John Downing, Procurement, Ardonagh Advisory

Championing sustainability to provided food to those in need
Shrewsbury Food Hub

Nominated by Tina Teearu, Towergate, Ardonagh Advisory

Volunteering in her local community has been a big part of Towergate colleague Tina’s life, and for several years she’s giving her time to Shrewsbury Food Hub, which aims to reduce food waste and help those in need across the county of Shropshire. Each week, the charity supports more than 3,000 people by sharing surplus food with local food hubs and centres across the area.

The £5,000 will go towards the charity’s dedicated Food Redistribution Project, which last year alone prevented more than 175 tonnes of food being wasted – the equivalent of saving 450 tonnes of greenhouse gases (the same as driving around the globe 75 times!).

Volunteers sorting food donations at Shrewsbury Food Hub
Food hub volunteers sorting stock ready to take to those who need it most.
Shrewsbury has been my home for many years and volunteering has always been a big part of my life. Knowing how important and valued the Shrewsbury Food Hub is in the town, I’m proud to have been involved for so long, albeit in a small way. I also care deeply about the environment and what human society is doing to it. The Food Hub provides an invaluable service to the local community in a time of economic crisis and increasing food poverty, whilst also reducing the food industry’s negative environmental impact.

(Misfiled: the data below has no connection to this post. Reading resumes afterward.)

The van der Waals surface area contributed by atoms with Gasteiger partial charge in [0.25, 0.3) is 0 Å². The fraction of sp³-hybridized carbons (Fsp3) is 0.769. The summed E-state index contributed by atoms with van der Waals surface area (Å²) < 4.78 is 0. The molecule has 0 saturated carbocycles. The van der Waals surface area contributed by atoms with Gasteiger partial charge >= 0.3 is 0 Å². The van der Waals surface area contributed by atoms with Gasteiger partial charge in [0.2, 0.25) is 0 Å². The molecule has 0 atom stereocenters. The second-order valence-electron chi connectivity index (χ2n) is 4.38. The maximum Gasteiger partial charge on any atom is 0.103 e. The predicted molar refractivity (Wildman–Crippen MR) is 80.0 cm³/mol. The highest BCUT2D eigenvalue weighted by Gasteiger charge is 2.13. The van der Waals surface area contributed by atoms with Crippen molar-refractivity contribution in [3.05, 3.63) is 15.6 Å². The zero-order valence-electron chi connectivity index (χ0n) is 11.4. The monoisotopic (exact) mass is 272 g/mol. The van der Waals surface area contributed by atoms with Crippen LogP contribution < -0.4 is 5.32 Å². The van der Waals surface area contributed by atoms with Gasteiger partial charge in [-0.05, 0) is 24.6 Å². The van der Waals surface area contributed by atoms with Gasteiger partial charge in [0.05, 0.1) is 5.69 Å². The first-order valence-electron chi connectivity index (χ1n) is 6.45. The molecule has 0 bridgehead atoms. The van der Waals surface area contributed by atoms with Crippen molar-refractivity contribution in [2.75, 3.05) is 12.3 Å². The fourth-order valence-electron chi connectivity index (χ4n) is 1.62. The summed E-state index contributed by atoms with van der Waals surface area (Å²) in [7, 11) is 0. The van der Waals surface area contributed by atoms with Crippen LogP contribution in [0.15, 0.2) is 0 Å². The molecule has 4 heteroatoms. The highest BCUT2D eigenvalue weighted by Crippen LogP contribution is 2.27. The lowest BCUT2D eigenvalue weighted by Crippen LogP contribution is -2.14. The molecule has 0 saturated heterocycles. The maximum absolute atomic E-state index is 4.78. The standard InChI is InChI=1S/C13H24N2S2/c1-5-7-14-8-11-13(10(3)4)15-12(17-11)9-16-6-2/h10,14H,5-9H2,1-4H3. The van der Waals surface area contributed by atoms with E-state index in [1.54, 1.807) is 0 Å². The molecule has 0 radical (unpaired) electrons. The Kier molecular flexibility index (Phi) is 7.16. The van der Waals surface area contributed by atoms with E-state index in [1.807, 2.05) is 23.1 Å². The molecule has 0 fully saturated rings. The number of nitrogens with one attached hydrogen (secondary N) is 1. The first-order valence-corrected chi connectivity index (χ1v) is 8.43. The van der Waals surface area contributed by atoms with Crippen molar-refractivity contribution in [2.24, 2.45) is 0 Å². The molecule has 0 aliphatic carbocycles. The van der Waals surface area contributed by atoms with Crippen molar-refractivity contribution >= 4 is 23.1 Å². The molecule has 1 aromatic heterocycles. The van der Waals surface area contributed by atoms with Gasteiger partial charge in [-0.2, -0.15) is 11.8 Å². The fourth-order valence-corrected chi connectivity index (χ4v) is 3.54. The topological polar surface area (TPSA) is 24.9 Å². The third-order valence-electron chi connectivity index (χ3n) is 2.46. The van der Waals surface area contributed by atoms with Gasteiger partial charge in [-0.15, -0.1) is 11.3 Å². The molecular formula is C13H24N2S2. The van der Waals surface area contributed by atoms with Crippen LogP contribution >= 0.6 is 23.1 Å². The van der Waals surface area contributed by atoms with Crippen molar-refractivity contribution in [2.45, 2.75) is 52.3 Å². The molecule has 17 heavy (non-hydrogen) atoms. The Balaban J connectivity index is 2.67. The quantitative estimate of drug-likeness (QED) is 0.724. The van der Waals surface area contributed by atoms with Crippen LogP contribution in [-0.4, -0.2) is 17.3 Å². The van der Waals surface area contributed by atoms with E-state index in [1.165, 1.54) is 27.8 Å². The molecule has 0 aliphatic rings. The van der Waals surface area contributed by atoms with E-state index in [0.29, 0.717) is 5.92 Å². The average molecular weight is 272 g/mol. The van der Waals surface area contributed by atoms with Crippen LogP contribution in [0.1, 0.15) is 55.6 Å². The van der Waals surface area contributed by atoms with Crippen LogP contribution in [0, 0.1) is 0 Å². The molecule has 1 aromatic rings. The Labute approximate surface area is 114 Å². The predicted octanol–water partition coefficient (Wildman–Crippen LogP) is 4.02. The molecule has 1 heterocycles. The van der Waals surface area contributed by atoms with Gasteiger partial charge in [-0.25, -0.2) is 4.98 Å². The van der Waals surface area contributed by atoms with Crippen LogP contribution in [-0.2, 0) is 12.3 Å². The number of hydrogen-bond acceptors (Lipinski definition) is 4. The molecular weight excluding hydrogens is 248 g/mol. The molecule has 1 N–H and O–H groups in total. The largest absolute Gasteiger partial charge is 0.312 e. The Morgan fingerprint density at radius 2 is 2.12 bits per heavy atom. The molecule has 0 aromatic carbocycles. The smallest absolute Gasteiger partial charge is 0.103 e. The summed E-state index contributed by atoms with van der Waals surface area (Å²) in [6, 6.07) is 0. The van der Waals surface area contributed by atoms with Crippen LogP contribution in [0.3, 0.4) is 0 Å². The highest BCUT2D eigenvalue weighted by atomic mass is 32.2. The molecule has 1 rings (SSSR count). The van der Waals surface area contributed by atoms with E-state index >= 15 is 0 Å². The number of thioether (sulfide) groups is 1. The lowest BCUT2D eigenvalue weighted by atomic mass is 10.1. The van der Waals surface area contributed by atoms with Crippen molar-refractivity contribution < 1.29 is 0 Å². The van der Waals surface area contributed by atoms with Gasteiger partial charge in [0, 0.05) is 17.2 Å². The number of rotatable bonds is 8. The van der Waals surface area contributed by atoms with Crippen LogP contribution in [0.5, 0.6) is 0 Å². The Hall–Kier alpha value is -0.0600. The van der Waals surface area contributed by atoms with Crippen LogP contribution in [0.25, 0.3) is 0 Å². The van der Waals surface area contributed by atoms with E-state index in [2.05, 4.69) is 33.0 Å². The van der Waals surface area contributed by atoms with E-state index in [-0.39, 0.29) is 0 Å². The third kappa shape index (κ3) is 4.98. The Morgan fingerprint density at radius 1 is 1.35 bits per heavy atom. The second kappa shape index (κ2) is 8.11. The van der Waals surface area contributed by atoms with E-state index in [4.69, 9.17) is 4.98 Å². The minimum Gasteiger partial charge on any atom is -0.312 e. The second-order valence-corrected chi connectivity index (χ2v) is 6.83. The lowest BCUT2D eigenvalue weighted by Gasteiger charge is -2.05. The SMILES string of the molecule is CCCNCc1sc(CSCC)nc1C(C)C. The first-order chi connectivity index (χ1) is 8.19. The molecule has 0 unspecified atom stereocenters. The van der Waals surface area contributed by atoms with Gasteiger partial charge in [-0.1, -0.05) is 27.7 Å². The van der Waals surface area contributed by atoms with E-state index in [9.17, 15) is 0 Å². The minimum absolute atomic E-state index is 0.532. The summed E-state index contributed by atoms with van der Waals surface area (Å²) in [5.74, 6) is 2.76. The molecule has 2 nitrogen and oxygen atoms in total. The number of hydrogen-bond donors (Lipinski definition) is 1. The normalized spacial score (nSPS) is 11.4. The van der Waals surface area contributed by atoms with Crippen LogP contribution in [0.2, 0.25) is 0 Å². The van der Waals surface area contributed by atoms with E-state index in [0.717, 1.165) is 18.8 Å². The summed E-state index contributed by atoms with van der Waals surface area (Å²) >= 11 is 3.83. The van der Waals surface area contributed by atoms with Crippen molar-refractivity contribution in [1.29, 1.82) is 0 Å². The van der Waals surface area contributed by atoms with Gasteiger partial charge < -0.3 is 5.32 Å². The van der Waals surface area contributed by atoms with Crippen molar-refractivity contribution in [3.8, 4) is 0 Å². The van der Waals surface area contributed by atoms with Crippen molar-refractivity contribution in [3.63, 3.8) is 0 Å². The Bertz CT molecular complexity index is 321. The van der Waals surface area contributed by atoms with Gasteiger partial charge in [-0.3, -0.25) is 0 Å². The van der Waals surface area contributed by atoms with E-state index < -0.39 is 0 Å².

Tina Teearu, Towergate, Ardonagh Advisory

Funding new kitchen and washroom facilities at a homeless hub
Lancaster and District Homeless Action Service

Nominated by Eve Dennison, Guy Penn, Ardonagh Advisory

For over 30 years, Lancaster and District Homeless Action Service (LDHAS) has grown from a drop-in centre to a day-service to support homeless people from across the region. Lancaster rates 33rd in deprivation out of more than 30,000 neighbourhoods across England, and demand on its services has grown in light of the pandemic and cost-of-living crisis.